"Apple Inc.'s iPhone is collecting and storing location information even when location services are turned off."
From an article in the April 25, 2011 Wall Street Journal
I'm not exactly a cutting-edge technology guy, but I've always been fascinated by the interrelationship between technology and extramarital affairs. E-mails, cell phones, instant messaging and texts all make it easier to carry on an affair, but they also make it easier for affairs to be exposed. Just about everything a person does on his computer or cell phone is stored away somewhere, waiting to be uncoded and---perhaps---used as evidence against him in a divorce case.
Even things we don't usually think of as personal electronic devices can expose us. A while back, I wrote about the use of "EZ Pass" data in divorce cases to establish that a person had been somewhere other than where he claimed to be. EZ Passes are used in states that have toll roads or toll bridges, as a way of allowing drivers to pre-pay the toll rather than wait in line at the toll booth. A scanner reads the EZ Pass as you drive by, and you probably never think about what happens to the information that's collected---notably, the date and time you pass each toll plaza.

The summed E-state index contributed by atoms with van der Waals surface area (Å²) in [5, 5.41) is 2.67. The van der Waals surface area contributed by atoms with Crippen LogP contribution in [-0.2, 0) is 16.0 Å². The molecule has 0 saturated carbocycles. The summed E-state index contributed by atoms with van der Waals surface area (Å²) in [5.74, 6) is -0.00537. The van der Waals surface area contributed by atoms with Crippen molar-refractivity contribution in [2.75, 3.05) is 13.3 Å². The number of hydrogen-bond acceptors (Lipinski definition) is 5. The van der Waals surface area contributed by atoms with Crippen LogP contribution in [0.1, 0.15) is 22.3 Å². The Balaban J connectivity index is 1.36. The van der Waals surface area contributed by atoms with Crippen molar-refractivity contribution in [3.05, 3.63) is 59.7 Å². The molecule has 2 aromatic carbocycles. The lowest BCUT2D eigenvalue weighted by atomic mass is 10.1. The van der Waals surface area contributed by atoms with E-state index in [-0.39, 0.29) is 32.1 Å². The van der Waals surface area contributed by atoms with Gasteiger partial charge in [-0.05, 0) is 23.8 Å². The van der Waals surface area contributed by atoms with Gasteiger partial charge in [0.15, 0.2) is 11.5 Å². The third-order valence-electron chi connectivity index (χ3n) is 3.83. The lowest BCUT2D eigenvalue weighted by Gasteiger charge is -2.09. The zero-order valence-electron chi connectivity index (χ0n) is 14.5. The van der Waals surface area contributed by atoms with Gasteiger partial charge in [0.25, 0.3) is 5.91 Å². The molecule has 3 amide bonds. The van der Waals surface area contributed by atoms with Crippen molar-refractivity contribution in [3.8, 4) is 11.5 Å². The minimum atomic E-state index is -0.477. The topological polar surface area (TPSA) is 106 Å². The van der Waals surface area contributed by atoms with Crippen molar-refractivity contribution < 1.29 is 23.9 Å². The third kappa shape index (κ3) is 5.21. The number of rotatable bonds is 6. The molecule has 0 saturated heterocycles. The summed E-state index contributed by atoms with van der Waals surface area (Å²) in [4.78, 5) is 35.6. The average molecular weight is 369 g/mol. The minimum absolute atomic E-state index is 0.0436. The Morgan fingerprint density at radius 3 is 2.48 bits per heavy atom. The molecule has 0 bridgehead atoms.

Well, what happens is that it's stored at some remote location, possibly for years to come. And it's "discoverable" in court cases: a lawyer can serve a subpoena on the state transportation agency to produce the data related to a particular car. In a number of divorce cases, the data have proved that someone was lying about his whereabouts. He was, let's say, claiming to be working late at his office in Manhattan, but in reality had used his EZ Pass to cross the Triboro Bridge to see his girlfriend in Queens.
More recently, it turns out that both Apple's iPhones and Google's Android phones are continuously transmitting location information back to Apple and Google. Both companies say that users can disable the "location service" on their phone, but an independent test conducted by the Wall Street Journal showed that location data were still being collected and transmitted, even after the service had supposedly been disabled.
I'm not aware of any divorce cases in which cell phone location data have been subpoenaed, but I guarantee you it will happen, just as it has with EZ Passes. And it will reveal a lot more than EZ Passes do. It will reveal precisely where you were, when you were there, and how long you stayed there. If you happen to have taken your cell phone with you to a two-hour tryst at a cut-rate hotel during office hours, you may have some explaining to do.